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17 April 2014
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Blue Shark - Department of Fish and Game

Blue Shark

Prionace glauca

Blue sharks are a nomadic species and can travel hundreds of miles each year. They conserve energy by riding the North Atlantic Gyre on their annual migrations of around 3,000km. Blue sharks are considered to be dangerous and are thought to be responsible for attacks on ship and air disaster victims.

They often gather in large groups. Atlantic blue sharks migrate east across the North Atlantic using the Gulf Stream. Migrations of 2,220 to 3,145 km are common. This is the longest shark migration journey yet studied but there may be longer ones that we don't know about.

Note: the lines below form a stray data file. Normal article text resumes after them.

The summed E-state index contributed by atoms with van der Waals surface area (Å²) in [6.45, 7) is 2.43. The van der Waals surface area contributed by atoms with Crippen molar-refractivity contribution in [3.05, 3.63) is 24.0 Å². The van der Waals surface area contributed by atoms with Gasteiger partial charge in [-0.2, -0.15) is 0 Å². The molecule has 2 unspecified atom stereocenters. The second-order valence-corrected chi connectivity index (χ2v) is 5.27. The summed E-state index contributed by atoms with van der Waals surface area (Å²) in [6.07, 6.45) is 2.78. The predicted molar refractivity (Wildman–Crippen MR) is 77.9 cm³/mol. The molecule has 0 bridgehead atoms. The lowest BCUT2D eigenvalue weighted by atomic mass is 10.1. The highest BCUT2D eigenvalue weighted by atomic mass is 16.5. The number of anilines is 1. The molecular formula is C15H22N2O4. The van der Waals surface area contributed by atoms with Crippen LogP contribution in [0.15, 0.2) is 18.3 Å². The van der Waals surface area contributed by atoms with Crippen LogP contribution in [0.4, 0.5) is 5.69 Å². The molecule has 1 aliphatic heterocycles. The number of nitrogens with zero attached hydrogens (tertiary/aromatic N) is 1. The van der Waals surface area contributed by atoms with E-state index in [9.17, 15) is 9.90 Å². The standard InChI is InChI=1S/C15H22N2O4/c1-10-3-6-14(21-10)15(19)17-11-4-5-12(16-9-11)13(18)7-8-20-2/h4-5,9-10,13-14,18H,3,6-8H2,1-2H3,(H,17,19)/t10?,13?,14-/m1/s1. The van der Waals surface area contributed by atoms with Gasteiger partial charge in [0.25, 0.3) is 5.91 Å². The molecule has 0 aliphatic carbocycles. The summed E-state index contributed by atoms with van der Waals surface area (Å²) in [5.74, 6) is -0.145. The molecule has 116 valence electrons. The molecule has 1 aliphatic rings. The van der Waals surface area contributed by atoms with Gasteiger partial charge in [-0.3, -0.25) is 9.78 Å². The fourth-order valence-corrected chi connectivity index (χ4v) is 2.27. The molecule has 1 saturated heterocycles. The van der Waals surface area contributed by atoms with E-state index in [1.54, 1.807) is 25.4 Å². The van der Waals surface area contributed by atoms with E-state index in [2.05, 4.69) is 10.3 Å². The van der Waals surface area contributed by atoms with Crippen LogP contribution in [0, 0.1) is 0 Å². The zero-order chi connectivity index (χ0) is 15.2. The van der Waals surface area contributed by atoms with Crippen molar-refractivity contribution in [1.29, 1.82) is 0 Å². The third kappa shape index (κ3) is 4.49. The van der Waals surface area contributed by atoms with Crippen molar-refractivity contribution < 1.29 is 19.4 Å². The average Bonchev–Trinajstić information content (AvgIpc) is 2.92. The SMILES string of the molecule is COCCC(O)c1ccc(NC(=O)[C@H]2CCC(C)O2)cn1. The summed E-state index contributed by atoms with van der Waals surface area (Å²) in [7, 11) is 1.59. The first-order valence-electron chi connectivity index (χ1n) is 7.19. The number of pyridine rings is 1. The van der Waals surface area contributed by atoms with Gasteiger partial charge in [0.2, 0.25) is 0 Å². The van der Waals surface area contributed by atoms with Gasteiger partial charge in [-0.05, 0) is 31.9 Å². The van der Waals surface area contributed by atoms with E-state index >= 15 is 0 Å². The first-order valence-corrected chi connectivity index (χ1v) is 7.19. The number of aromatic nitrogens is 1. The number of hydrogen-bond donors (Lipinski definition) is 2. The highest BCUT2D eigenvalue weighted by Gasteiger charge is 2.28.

Blue sharks are voracious predators, feeding on schools of fish including anchovies, sardines, herring and squid. They swim slowly, although they are capable of rapid movement when hunting.

This species has a bright blue body, with a white underside. It has a pointed snout with long pectoral fins on the sides of a streamlined body. Blue sharks have triangular, serrated teeth and large eyes.

Blue sharks inhabit deep water in tropical, subtropical and temperate seas worldwide and are frequently spotted off the coasts of Ireland, Wales and Cornwall. Sadly, Blue sharks are considered to be endangered as a result of overfishing.



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